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Dragwyr
09-27-2005, 11:10 AM
My son asked this last night at dinner. My wife and I gave it our best guess saying it might be the incandescant lightbulb, but we weren't really sure. We did a thorough internet search last night yielding nothing, though there were lots of references to the invention of the lightbulb but those seemed to indicate that there were other things around that required electricity.

So I bring it here to the Doper community. What was the first invention that required electricty for it to work properly?

Shagnasty
09-27-2005, 11:13 AM
I think it might have been electroplating (http://inventors.about.com/library/inventors/blelectroplating.htm) in 1805.

Some evidence (http://www.world-mysteries.com/sar_11.htm) suggests that electroplating was done with primitive batteries over 2000 years ago in what is now Iraq.

Q.E.D.
09-27-2005, 11:16 AM
I think it might have been electroplating (http://inventors.about.com/library/inventors/blelectroplating.htm) in 1805.
The Leyden jar (1745) (http://www.britannica.com/eb/article-71599) predates this by 60 years.

mks57
09-27-2005, 11:20 AM
The facsimile telegraph (http://www.sigtel.com/tel_hist_fax.html) was invented in 1842. Electricity was used to make marks on chemically treated paper at the receiving station.

Shagnasty
09-27-2005, 11:21 AM
The Leyden jar (1745) (http://www.britannica.com/eb/article-71599) predates this by 60 years.

True, but those were mainly an experimental curiosity. They weren't another invention that "required" electricity per the OP. Plus, ancient electroplating has some fairly good evidence to support it.

Q.E.D.
09-27-2005, 11:26 AM
TThey weren't another invention that "required" electricity per the OP.
I disagree. Without electricity, the Leyden jar is pointless. And the OP did not specify what he he intended by the term "requires".

Erinaceus europaeus
09-27-2005, 11:31 AM
Maybe not strictly what the OP meant, but lightning rods (http://www.ideafinder.com/history/inventions/lightningrod.htm) were invented in 1752, according to the cite.

Dragwyr
09-27-2005, 11:36 AM
I disagree. Without electricity, the Leyden jar is pointless. And the OP did not specify what he he intended by the term "requires".Point taken. :)

I am specifically talking about the first device that requires electricty to perform a useful task.

According to Wikipedia, the ancient battery doesn't have enough evidence to support that it was specifically used for electroplating.

It also suggests that the Telegraph was the first, but it doesn't specifically say it either.

scm1001
09-27-2005, 11:40 AM
The first practical machine that used electricity was probably the telegraph circa 1840-50 - but note that electric lights and motors had been developed before then but not commercial as they weren't good enough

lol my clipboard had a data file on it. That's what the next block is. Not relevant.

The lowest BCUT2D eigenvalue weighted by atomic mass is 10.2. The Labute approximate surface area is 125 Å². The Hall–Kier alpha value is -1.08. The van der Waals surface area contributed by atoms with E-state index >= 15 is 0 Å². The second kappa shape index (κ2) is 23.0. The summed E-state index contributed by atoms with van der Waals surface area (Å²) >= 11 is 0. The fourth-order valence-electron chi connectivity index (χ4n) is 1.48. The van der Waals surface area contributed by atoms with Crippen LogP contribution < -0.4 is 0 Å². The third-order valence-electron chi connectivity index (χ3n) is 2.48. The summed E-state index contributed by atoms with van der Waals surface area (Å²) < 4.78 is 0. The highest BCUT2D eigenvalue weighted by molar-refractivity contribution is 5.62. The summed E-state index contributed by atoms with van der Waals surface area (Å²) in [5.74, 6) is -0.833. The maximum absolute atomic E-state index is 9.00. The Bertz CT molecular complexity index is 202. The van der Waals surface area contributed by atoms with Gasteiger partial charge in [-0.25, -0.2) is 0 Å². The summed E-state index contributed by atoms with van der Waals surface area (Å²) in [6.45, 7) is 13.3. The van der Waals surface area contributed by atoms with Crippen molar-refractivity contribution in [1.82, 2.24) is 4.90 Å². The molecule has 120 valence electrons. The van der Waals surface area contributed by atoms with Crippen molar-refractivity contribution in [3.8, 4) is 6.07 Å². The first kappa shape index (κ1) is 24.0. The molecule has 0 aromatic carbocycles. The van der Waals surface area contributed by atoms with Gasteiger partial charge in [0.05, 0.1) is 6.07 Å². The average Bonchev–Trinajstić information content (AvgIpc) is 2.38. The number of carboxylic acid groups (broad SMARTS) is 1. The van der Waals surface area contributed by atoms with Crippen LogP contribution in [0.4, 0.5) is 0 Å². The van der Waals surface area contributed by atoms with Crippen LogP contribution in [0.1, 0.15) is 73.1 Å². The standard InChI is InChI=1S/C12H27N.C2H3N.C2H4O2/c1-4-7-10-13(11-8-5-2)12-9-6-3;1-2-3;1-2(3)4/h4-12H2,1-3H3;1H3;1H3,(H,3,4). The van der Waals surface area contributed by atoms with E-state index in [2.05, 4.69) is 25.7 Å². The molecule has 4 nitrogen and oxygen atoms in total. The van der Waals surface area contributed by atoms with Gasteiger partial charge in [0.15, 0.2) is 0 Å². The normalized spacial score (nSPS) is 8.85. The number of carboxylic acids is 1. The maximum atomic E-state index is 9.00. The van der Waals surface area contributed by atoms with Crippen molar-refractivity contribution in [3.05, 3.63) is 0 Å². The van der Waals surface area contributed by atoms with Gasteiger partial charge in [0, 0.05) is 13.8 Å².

Nanoda
09-27-2005, 12:02 PM
I think static electricity would predate the Leyden jar by quite a bit. I seem to recall the Greeks knew about it, though I'm not sure if they did anything with it.

This page (http://www.ncsm.city.nagoya.jp/rel/english/exhibits/S/S8/2807.html) says that Guericke (http://chem.ch.huji.ac.il/~eugeniik/history/guericke.html) used static electricity in a number of experiments. (Though with only 5 minutes of searching, I can't say if he was 'first' at that.)

Nanoda
09-27-2005, 12:03 PM
That would be ~1663 btw.

Shagnasty
09-27-2005, 12:07 PM
Point taken. :)

I am specifically talking about the first device that requires electricty to perform a useful task.

According to Wikipedia, the ancient battery doesn't have enough evidence to support that it was specifically used for electroplating.

What about the electroplating in 1805 that I linked too?

Schnitte
09-27-2005, 12:12 PM
The electric telegraph was surely the first electric device that hit really big, being used on a huge scale. Edison's light bulb was the first electric invention that made sense to use for average households and drove forward the installation of energy grids to private homes. For many decades afterwards, the electricity bill was widely referred to as the light bill.

Dragwyr
09-27-2005, 12:22 PM
What about the electroplating in 1805 that I linked too?
I've got Electroplating in 1805.
Do I hear anything in the 1790's?
1790's going once...
:D

Seriously...

Wasn't there some useful electrical item used in the 1700's?

Schnitte
09-27-2005, 12:26 PM
In some way one could argue that the lightning rod, invented in 1752 by Benjamin Franklin, is an electric device. But only in some way, as it's more about getting rid of undesirable electricity than about using electricity as an energy source.

CalMeacham
09-27-2005, 12:32 PM
Ben Franklin and other early experimenters made several toys that worked from the charges generated by static electricity generators. I've seen some of these in demonstrations (and A.D. Moore describes some of them in his book Electrostatics). They're not terrifically useful devices, but they do work only with the electricity you generate. And they predate the beginning of the 19th century.

CalMeacham
09-27-2005, 12:35 PM
Here's a picture showing some such devices. Note that Franklin invented his before 1800:

http://www.thebakken.org/electricity/science-of-static.html

bizzwire
09-27-2005, 12:41 PM
I've got Electroplating in 1805.
Do I hear anything in the 1790's?
1790's going once...
:D





Raises Hand:
1800!

electrolysis (http://www.woodrow.org/teachers/chemistry/institutes/1992/Davy.html)

bizzwire
09-27-2005, 12:48 PM
Here's an electrostatic motor invented by Benjamin Franklin in 1748 (http://f3wm.free.fr/sciences/jefimenko.html).

Dragwyr
09-27-2005, 01:01 PM
I found this web page (http://brunelleschi.imss.fi.it/genindice.asp?appl=SIM&indice=54&xsl=sala&img=si&lingua=ENG&chiave=600014) that lists quite a few electrostatic devices from the late 18th and early 19th centuries. One of them has the be the earliest.